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This story has been updated.
The battle to win the Republican nomination for U.S. Rep. Will Hurd’s seat appeared headed for a recount, with only a handful of votes separating Raul Reyes and Tony Gonzales Tuesday night in Texas’ 23rd Congressional District.
The hotly contested runoff pitted Gonzales, a former Navy cryptologist endorsed by President Donald Trump, and Reyes, a retired Air Force lieutenant colonel backed by U.S. Sen. Ted Cruz, for a place on the November ballot against Democrat Gina Ortiz Jones. Hurd (R-Helotes) is giving up his seat in the sprawling swing district, which stretches from San Antonio into far West Texas.
According to the Texas Secretary of State‘s unofficial results Wednesday morning, 12,346 people voted for Gonzales while 12,339 voted for Reyes, rendering the race too close to call and putting the votes well within the parameters for a recount.
Reyes held a narrow advantage most of Tuesday night, but that changed as Gonzales pulled ahead early Wednesday morning to take a seven-vote lead.
“With 100 percent reporting, the Secretary of State’s office is showing that we won the primary runoff by seven votes,” Gonzales said in a prepared statement. “We will be working to protect the integrity of every legal vote until the canvas is complete over the next week. I am grateful to everyone who helped us in this incredible primary campaign, and I look forward to winning this race in November and always fighting for Texas District 23!”
Both candidates received key endorsements in the final weeks of the runoff campaign. Cruz spoke to voters in a telephone town hall Monday night alongside Reyes, urging them to turn out and cast their ballots for him on election day. Cruz said he advised Trump to not endorse a candidate in the race when the president consulted him, but stopped short of criticizing the president for his endorsement choice.
“One of the problems in Washington is there are a lot of voices,” Cruz said.
Reyes also reaffirmed his staunch support for the president, though he said he thinks “somebody provided him the wrong tea leaves.”
“But nonetheless, we’ll still help out all the way because … he’s going to be the greatest president we’ve ever had,” Reyes said.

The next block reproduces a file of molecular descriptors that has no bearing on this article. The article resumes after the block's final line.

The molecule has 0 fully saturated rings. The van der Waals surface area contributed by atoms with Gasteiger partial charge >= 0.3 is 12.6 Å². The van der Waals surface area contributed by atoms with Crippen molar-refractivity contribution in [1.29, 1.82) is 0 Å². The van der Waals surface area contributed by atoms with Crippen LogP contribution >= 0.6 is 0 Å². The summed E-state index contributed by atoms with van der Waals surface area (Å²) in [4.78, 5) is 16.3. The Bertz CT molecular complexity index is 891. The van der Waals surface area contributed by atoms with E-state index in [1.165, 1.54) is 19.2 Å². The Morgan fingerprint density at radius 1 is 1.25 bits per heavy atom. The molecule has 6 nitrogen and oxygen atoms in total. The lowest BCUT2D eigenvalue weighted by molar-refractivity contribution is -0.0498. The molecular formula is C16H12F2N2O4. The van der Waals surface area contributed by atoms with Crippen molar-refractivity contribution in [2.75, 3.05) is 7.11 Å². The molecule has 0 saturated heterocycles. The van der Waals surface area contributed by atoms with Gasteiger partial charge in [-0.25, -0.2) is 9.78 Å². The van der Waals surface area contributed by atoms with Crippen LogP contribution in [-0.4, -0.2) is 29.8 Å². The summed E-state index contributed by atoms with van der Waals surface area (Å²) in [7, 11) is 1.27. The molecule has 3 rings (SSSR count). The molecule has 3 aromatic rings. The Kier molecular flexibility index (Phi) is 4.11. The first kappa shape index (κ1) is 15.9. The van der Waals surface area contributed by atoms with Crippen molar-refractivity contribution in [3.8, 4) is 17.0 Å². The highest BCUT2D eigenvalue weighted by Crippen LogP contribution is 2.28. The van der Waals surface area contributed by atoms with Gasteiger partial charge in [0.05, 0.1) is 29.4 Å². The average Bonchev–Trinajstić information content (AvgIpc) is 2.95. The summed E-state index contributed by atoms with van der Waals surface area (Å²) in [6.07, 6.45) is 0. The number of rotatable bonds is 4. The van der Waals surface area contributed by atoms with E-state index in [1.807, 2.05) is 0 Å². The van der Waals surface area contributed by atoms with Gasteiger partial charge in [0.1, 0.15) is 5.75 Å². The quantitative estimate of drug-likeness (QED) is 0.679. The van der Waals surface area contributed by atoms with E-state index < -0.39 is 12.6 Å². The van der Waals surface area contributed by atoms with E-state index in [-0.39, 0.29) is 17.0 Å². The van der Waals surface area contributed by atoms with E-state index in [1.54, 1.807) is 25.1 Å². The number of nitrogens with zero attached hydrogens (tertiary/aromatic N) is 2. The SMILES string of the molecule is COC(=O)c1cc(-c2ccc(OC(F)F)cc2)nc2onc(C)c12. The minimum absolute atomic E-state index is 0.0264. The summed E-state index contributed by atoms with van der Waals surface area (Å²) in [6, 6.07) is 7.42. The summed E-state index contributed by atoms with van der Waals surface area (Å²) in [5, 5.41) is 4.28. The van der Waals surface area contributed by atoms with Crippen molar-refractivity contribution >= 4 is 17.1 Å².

Meanwhile, his opponent also secured Hurd’s endorsement, along with Republican elected officials such as Sen. Marco Rubio of Florida, Louisiana Rep. Steve Scalise, Rep. Dan Crenshaw (R-Houston), and former Energy Secretary and Texas Gov. Rick Perry.
Gonzales spokesman Matt Mackowiak said Tuesday night they had always anticipated a close race.
“Runoffs are different races,” Mackowiak said. “It’s all about turning people out. Given coronavirus, it made it even more challenging. We knew this was going to be very competitive and spent almost every dollar we could to make sure we won the primary runoff.”
In Texas’ 35th Congressional District, Republican Jenny Garcia Sharon appeared to be the winner Tuesday night with a six-point lead over opponent William Hayward with 90 percent of precincts reporting. The winner will go on to face incumbent U.S. Rep. Lloyd Doggett in November. Doggett has held the seat since 1995.
Hayward does not maintain a separate campaign website, instead using his Facebook page to reach out to voters; much of his messaging has been focused on his insistence against the use of face masks. Garcia Sharon highlighted issues such as immigration, education, and health care on her campaign website.
In Texas’ 20th Congressional District, former educator Gary Allen faced business owner Mauro Garza for the GOP nomination. Garza finished the night with a sizable lead, garnering with 60 percent of the vote. The winner faces incumbent Rep. Joaquin Castro, who is seeking his fifth term.
“I am proud to be the Republican nominee to represent Texas Congressional District 20 and send Joaquin Castro home,” Garza told supporters Tuesday at an election night event.
No other campaign has worked as hard as Garza’s, according to his director of marketing Graham Landry.
“We’ve knocked on over 35,000 doors since the beginning of this campaign, and we’ll knock on another 100,000 by November,” Landry said.
Allen has a relatively small campaigning footprint – his Facebook page has 19 “likes” and he does not maintain a separate campaign website.